Pyridine in Medicine: Uses & Synthesis

Instructor: Artem Cheprasov

Artem has a doctor of veterinary medicine degree.

Would you want to take a medication that smelled like putrid fish? Probably not. But a chemical compound with this precise smell is used to help manufacture medication. Learn about its medical uses and synthesis in this lesson.


Imagine the smell of sour, decaying fish. Pleasant, right? That's the smell of a chemical compound called pyridine. It's a substance that has many uses, including uses in medicine. That's what you're going to learn about in this lesson, the uses of pyridine and how it's made.


Let's start off with the latter. If we were to cook up some pyridine at home (which we shouldn't), we wouldn't use sour cream and decaying fish as our ingredients. Instead, we'd mix a batch of a few chemicals called: acetaldehyde, ammonia and formaldehyde. Acetaldehyde is a substance that's used to make acetic acid and perfumes. Ammonia, you've probably heard of. Ammonia is used to help make fertilizers, and it's produced by our own body as a byproduct of various reactions. Formaldehyde is probably familiar to you as well if you've ever worked in a lab. Formaldehyde is used to help preserve specimens of all sorts.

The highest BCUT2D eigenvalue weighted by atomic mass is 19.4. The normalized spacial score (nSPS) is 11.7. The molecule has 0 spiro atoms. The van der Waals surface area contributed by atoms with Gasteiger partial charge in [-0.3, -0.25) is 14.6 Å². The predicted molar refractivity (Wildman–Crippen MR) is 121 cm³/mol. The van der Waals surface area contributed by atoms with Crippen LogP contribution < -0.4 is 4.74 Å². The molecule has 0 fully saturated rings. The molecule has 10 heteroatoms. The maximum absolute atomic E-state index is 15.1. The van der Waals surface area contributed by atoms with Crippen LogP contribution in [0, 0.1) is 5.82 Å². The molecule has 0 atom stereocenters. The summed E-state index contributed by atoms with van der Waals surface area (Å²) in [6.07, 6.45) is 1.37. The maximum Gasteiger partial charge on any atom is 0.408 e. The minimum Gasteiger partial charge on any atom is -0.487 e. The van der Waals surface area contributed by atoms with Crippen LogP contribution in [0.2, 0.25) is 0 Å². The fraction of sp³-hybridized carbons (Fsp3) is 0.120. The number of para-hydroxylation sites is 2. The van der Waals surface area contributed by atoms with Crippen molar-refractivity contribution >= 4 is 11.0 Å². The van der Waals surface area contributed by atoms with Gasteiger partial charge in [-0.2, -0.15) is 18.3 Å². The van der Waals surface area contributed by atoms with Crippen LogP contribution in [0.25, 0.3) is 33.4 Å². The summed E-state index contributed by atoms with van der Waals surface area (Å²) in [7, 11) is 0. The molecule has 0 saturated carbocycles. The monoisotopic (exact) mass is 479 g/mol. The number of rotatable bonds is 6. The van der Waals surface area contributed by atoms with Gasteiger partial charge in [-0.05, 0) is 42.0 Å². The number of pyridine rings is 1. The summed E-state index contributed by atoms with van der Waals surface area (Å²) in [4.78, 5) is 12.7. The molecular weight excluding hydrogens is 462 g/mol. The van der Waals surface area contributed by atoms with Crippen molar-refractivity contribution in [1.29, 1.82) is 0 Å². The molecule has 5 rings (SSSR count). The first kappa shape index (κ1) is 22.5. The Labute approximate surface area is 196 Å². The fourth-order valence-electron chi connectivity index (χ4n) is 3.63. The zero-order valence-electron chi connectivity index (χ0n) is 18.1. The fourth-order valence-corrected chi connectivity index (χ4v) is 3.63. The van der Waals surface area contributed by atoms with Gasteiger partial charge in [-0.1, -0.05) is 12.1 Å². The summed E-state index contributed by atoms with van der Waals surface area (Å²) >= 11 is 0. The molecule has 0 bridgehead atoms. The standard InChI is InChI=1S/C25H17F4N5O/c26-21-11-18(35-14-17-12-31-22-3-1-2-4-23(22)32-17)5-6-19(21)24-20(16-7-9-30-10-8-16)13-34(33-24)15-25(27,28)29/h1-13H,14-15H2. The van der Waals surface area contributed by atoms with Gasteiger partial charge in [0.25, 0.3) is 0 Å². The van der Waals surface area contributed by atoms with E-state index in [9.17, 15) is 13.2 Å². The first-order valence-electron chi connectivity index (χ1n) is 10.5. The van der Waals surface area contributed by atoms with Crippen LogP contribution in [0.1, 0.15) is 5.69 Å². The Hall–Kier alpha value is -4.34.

So, those are our three base ingredients. You'd also want to sprinkle a bit of a catalyst on top of all of that. A catalyst is a substance that speeds up a biochemical reaction. You'd take this mixture and 'cook it' (react it) at 250-500 degrees Celsius at atmospheric pressure and voila! You've got yourself some foul-smelling pyridine.


Pyridine has many uses. It is found in or can be used to help make dyes and solvent. But this lesson is mainly about its use in medicine. Pyridine in its pure, and thus, concentrated form can actually be quite harmful. Instead, you'll find pyridine's chemical structure in various medications that are synthesized thanks in part to pyridine. Let's go over some of these medications.


One example is a medication called esomeprazole, the generic name for Nexium. This is a medication that's used to treat GERD, or gastroesophageal reflux disease. In short, this condition entails the reflux of stomach acid up into the esophagus. This burns and irritates the esophagus, which results in a feeling we commonly call heartburn.


Another example of a pyridine containing medication is loratadine, more commonly known by its brand name of Claritin. Loratadine helps in the treatment of allergies. For example, if you're allergic to pollen or dust and have sneezing and itchy eyes as a result, your doctor might prescribe loratadine.

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